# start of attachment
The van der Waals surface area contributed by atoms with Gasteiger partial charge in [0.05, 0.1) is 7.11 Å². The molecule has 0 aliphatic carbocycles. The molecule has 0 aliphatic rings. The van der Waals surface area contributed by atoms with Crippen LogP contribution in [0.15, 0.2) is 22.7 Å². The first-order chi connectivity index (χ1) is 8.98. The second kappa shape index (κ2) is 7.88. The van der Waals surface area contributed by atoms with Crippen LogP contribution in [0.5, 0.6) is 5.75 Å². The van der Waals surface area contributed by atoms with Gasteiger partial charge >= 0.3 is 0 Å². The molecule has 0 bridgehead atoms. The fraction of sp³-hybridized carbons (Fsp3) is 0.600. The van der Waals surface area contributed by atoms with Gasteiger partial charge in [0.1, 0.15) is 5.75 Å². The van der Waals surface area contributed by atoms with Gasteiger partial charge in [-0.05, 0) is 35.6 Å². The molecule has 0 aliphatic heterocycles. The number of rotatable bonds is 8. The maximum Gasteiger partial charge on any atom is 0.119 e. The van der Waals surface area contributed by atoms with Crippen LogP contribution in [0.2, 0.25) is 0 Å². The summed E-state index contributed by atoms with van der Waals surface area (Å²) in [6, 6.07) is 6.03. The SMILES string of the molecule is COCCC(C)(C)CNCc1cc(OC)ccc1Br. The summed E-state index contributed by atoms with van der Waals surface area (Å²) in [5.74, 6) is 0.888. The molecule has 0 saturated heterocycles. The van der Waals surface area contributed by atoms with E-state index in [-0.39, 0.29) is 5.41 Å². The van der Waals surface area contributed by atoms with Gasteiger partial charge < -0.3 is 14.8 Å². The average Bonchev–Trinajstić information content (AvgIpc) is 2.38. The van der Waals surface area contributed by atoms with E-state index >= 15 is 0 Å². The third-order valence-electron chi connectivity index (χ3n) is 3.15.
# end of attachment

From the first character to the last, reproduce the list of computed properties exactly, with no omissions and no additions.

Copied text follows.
The van der Waals surface area contributed by atoms with Gasteiger partial charge in [0.05, 0.1) is 7.11 Å². The molecule has 0 aliphatic carbocycles. The molecule has 0 aliphatic rings. The van der Waals surface area contributed by atoms with Crippen LogP contribution in [0.15, 0.2) is 22.7 Å². The first-order chi connectivity index (χ1) is 8.98. The second kappa shape index (κ2) is 7.88. The van der Waals surface area contributed by atoms with Crippen LogP contribution in [0.5, 0.6) is 5.75 Å². The van der Waals surface area contributed by atoms with Gasteiger partial charge >= 0.3 is 0 Å². The molecule has 0 bridgehead atoms. The fraction of sp³-hybridized carbons (Fsp3) is 0.600. The van der Waals surface area contributed by atoms with Gasteiger partial charge in [0.1, 0.15) is 5.75 Å². The van der Waals surface area contributed by atoms with Gasteiger partial charge in [-0.05, 0) is 35.6 Å². The molecule has 0 aliphatic heterocycles. The number of rotatable bonds is 8. The maximum Gasteiger partial charge on any atom is 0.119 e. The van der Waals surface area contributed by atoms with Crippen LogP contribution in [0.2, 0.25) is 0 Å². The summed E-state index contributed by atoms with van der Waals surface area (Å²) in [6, 6.07) is 6.03. The SMILES string of the molecule is COCCC(C)(C)CNCc1cc(OC)ccc1Br. The summed E-state index contributed by atoms with van der Waals surface area (Å²) in [5.74, 6) is 0.888. The molecule has 0 saturated heterocycles. The van der Waals surface area contributed by atoms with E-state index in [-0.39, 0.29) is 5.41 Å². The van der Waals surface area contributed by atoms with Gasteiger partial charge < -0.3 is 14.8 Å². The average Bonchev–Trinajstić information content (AvgIpc) is 2.38. The van der Waals surface area contributed by atoms with E-state index >= 15 is 0 Å². The third-order valence-electron chi connectivity index (χ3n) is 3.15.